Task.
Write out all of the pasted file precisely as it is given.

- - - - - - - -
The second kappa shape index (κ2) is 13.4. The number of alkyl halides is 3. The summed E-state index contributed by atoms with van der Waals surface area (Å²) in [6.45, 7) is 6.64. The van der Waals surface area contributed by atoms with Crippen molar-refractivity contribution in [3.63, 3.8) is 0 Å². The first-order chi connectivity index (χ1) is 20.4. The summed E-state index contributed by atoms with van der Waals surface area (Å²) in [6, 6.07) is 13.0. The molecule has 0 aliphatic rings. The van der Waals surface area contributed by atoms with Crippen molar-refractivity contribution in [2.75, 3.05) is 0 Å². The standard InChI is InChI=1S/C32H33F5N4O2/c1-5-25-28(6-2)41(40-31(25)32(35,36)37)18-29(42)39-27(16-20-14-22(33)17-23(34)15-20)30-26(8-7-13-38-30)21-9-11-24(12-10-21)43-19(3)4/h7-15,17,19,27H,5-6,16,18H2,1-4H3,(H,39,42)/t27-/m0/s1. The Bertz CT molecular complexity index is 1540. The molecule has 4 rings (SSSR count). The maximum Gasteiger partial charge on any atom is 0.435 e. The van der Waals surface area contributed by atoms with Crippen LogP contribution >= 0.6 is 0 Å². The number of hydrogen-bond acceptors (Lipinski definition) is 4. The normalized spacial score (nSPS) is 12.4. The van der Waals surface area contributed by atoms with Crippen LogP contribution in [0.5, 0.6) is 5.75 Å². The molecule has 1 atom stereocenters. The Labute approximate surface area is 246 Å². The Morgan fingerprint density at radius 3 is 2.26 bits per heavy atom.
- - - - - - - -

The second kappa shape index (κ2) is 13.4. The number of alkyl halides is 3. The summed E-state index contributed by atoms with van der Waals surface area (Å²) in [6.45, 7) is 6.64. The van der Waals surface area contributed by atoms with Crippen molar-refractivity contribution in [3.63, 3.8) is 0 Å². The first-order chi connectivity index (χ1) is 20.4. The summed E-state index contributed by atoms with van der Waals surface area (Å²) in [6, 6.07) is 13.0. The molecule has 0 aliphatic rings. The van der Waals surface area contributed by atoms with Crippen molar-refractivity contribution in [2.75, 3.05) is 0 Å². The standard InChI is InChI=1S/C32H33F5N4O2/c1-5-25-28(6-2)41(40-31(25)32(35,36)37)18-29(42)39-27(16-20-14-22(33)17-23(34)15-20)30-26(8-7-13-38-30)21-9-11-24(12-10-21)43-19(3)4/h7-15,17,19,27H,5-6,16,18H2,1-4H3,(H,39,42)/t27-/m0/s1. The Bertz CT molecular complexity index is 1540. The molecule has 4 rings (SSSR count). The maximum Gasteiger partial charge on any atom is 0.435 e. The van der Waals surface area contributed by atoms with Crippen LogP contribution >= 0.6 is 0 Å². The number of hydrogen-bond acceptors (Lipinski definition) is 4. The normalized spacial score (nSPS) is 12.4. The van der Waals surface area contributed by atoms with Crippen LogP contribution in [0.5, 0.6) is 5.75 Å². The molecule has 1 atom stereocenters. The Labute approximate surface area is 246 Å². The Morgan fingerprint density at radius 3 is 2.26 bits per heavy atom.